In terms of diplomacy and economic aid, the Sino-Russian contribution could prove decisive in linking the Middle East and North Africa to major projects under development, such as the BRI (Belt and Road Initiative) and the Eurasian Union. We are still at the preliminary stage for the time being, even as 2018 could end up being the year that major conflicts in the Middle East and North Africa (MENA) region end, with the prospect of economic reconstruction being at the forefront.

Living as a migrant in China: Taxes, Not Integration


Living as a migrant in China: Taxes, Not Integration

The cost-benefit analysis is all that counts

The idea is, apparently, that the immigrants who are hiding behind the veil of the right to asylum should learn the language, acquire German culture, celebrate the same festivals, learn the history of the country, possibly even talk about the German drinking culture and thereby finally become good, perhaps even better ‘Germans.’ At the same time, of course, they should retain as much of their own culture as possible and introduce it into the new emerging society. After all, Germany is being ‘enriched’ by this very fact, at least that’s what the social engineers in the unified parties, the brought-into-line editorial offices and the countless statist think tanks say.

Now, I am also – among other things – a refugee. More precisely, an economic refugee. I went to Asia about four years ago. I quit my employment, gave up my accommodation and, on the day of departure, duly deregistered my residence and myself from the Federal Republic of Germany. I had decided to take this step because I was fed up. I didn’t want to have to pay any more taxes for a corrupt regime that would use them to support torture prisons in foreign countries, protect criminal banks from bankruptcy, let bad criminals go sailing in the Caribbean for the purpose of resocialization, to finance left-wing thugs directly, and right-wing thugs indirectly through the ‘Verfassungsschutz’ Intelligence Agency. Furthermore, I didn’t want to keep paying into a pension system from which I would, at most, receive a bowl of soup, should I ever reach the mystical retirement age.

The fact that I ended up in China is due to love – in two ways. First of all, my love for Chinese cuisine and then – more importantly – the love for my wife, who is called ‘Little Happiness.’ I also owe to my Little Happiness my permanent residence permit in the Middle Kingdom. And the ‘permanent’ is relative and tied to the duration of our marriage. Should ‘Little Happiness’ one day no longer be mine, I could face expulsion.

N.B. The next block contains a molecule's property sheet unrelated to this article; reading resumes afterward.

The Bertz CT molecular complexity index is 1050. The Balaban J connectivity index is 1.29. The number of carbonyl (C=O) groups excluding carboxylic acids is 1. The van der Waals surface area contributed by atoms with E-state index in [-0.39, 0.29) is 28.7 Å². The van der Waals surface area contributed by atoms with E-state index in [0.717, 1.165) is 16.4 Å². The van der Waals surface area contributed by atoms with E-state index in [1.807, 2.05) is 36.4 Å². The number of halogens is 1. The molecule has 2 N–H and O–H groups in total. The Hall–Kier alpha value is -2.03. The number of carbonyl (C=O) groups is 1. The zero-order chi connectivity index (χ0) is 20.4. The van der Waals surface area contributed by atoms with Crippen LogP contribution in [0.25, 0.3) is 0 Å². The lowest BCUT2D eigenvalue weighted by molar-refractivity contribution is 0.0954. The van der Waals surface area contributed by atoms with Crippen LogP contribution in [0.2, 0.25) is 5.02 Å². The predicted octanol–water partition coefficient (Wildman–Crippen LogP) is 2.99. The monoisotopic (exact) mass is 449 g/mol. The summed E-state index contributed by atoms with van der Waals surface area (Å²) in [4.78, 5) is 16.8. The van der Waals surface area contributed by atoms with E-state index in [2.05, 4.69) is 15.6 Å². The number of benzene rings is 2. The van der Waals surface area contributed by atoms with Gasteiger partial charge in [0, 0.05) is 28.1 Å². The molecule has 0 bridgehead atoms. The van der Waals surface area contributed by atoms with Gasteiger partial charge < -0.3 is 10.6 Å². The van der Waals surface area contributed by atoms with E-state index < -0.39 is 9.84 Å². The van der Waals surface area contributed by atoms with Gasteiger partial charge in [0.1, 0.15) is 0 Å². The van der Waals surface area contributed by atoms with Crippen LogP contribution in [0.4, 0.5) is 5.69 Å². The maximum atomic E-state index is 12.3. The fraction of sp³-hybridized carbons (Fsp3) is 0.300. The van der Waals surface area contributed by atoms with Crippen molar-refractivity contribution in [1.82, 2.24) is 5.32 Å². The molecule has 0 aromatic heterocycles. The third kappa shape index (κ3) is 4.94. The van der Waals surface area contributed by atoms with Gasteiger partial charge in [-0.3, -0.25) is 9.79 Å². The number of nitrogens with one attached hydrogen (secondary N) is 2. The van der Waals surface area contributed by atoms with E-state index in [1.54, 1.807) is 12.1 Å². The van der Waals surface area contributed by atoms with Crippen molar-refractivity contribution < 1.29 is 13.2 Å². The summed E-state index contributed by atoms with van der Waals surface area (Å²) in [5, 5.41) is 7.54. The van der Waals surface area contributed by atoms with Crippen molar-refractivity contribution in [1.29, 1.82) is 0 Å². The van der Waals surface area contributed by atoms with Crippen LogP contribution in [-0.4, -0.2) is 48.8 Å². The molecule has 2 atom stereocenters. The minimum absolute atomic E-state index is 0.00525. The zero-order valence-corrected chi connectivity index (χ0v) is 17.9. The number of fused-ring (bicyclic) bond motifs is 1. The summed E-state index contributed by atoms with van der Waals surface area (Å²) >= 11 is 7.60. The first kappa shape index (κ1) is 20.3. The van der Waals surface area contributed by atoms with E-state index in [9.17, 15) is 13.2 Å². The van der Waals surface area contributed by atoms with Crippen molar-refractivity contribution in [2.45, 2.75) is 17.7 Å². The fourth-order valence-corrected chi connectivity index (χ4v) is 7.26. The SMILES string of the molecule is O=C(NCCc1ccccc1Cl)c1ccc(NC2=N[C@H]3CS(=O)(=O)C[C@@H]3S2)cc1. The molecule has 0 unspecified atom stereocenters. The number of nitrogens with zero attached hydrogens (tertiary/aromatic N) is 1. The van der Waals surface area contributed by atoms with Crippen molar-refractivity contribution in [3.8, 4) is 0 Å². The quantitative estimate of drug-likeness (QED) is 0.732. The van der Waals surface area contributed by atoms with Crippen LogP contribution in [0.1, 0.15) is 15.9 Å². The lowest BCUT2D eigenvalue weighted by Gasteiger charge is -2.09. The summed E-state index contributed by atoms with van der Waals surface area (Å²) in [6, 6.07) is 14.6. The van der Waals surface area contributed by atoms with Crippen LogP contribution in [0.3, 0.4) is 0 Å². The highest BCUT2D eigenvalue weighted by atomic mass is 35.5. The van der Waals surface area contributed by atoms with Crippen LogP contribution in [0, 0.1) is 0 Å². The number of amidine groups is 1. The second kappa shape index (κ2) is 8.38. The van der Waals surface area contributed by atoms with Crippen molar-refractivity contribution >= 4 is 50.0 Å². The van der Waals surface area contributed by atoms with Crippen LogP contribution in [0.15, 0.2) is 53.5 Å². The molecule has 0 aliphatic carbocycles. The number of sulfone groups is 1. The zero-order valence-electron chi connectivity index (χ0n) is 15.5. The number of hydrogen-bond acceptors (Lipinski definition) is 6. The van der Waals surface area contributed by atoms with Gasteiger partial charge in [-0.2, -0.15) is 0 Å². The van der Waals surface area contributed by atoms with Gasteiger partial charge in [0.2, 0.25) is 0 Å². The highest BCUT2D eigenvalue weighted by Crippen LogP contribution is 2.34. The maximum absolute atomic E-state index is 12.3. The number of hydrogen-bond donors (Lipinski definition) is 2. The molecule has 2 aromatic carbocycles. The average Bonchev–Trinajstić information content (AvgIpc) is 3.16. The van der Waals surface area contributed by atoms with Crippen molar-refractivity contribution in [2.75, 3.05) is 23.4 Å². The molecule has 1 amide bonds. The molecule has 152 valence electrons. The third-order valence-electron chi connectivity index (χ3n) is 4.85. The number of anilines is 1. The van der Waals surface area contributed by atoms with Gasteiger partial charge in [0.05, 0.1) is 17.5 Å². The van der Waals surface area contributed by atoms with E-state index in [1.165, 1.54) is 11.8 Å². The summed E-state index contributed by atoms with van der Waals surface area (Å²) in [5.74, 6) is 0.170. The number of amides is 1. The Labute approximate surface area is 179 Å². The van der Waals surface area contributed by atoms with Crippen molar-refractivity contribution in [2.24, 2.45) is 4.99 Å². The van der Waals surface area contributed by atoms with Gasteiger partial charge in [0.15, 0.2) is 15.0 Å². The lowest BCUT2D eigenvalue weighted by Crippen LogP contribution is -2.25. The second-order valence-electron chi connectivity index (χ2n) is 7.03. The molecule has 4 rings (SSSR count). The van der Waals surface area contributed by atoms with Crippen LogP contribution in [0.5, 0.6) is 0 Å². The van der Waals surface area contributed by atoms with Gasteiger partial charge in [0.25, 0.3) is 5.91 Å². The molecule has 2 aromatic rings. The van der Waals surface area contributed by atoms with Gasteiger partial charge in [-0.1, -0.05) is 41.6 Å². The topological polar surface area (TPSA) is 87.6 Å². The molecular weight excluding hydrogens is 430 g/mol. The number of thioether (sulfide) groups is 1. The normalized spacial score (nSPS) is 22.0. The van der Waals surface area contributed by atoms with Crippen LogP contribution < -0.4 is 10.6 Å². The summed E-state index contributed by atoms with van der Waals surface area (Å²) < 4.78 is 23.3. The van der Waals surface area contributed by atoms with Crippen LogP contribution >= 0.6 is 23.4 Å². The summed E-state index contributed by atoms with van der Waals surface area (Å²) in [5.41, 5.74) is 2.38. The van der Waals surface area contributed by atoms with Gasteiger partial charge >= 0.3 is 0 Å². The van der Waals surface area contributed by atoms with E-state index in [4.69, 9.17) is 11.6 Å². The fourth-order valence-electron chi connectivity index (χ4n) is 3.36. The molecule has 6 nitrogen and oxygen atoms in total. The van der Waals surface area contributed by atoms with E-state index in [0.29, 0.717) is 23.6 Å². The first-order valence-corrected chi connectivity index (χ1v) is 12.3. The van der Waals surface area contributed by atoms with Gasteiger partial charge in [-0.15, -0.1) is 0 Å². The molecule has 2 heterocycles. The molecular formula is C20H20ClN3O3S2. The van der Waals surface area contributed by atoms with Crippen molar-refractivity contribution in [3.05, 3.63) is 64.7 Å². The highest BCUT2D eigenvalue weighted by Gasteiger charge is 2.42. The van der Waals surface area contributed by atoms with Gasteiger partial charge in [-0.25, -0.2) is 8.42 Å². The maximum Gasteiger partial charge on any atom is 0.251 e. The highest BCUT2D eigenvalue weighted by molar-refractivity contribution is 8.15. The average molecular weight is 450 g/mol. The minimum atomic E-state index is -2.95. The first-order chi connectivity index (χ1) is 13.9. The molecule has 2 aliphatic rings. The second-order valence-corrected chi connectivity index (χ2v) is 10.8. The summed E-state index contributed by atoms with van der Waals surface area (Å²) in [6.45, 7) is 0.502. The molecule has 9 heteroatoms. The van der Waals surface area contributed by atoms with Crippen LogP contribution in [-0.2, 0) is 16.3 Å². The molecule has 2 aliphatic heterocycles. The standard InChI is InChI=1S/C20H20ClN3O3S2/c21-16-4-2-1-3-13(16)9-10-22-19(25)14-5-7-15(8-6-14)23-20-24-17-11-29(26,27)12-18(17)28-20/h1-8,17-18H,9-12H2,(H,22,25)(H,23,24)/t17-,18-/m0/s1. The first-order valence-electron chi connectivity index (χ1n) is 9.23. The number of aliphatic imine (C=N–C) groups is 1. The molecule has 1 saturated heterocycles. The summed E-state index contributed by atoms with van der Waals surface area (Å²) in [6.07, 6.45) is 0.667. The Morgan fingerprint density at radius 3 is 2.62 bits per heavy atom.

dragon-dance-dragon-head.jpgSeen from these vantage points, I have a lot in common with immigrants coming to Germany. Like me, they’re looking for a better life. In contrast to me, however, they believe they can find that better life in Germany.

What also distinguishes us, is the way we were received. They were officially invited by the German federal government with the approval of the official opposition. The population – at least parts of it – gave them an enthusiastic reception with balloons, teddy bears and cakes at the train stations and did not hesitate to make the beds for the much-traveled young men. No one invited me, except my wife. My arrival at the airport was not acclaimed by anyone except my wife. Nobody makes my bed, not even my wife.

Above all, however, the Chinese state has a rather different attitude towards me than the German one towards its asylum seekers. The latter provides housing, pocket money and medical care for the newcomers. Teachers of German, psychologists and cultural advisors are there to ensure that the ‘new citizens’ are integrated as soon as possible. Nobody cared about my integration, and nobody is bothered by it. Yes, even the idea that (western) foreigners should integrate into China would seem quite strange to the Chinese. The fact that a foreigner could speak their language, which is not easy to learn, seems unimaginable to most of them. It is also almost impossible to delve into the subtleties of the almost 5,000 year-old culture, to understand the subtle hints and ambiguities, to raise the tea cup to a level commensurate with the status of the person opposite, or to comprehend, let alone to imitate correctly, the implicit cycle of celebrations and behaviors during the 14-day spring festival.

At least I speak Mandarin. After a fashion. But I can communicate and get along. I have some Chinese friends, am polite and friendly, but ‘integrated’ I am not. I will always be a foreigner.

Integration is therefore neither encouraged nor required. However, there were three things I was asked to do: First of all, in order to apply for my residence permit, I had to take an extensive health test, which of course I had to pay for out of my own pocket. An HIV, TBC or hepatitis C infection would have resulted in my being quarantined and subsequently deported – also at my own expense. At the same time as I received my residence permit, I was given a list of the facts that would inevitably lead to its repeal. Criminal acts of any kind were at the top of this list. Every criminal offence means deportation, but this may only be carried out after a corresponding period of imprisonment. Thirdly, not quite a week after the residence permit was issued, the tax collectors rang my doorbell. Though my small company is based in Hong Kong, and so the taxation of my income does not fall under the jurisdiction of the People’s Republic, the residence permit was implicitly accompanied by registration as a permanent resident of an apartment, and in China the tenants pay the taxes on the respective rental income of the landlord directly themselves.

Now I don’t want to promote the tax state here. But China’s approach seems more logical to me. The country considers the practical aspects of immigration: the possible consequences for the health system, internal security and tax revenue. The cost-benefit analysis is all that counts. This is more auspicious than the discussion of any kind of integration, which depends on the good will of at least two sides and is therefore, at the end of the day, hardly calculable.

Translated from eigentümlich frei, where the original article was published on 21st February 2016.

Reprinted from Equity and Freedom.

L’Homme de cour et le Chevalier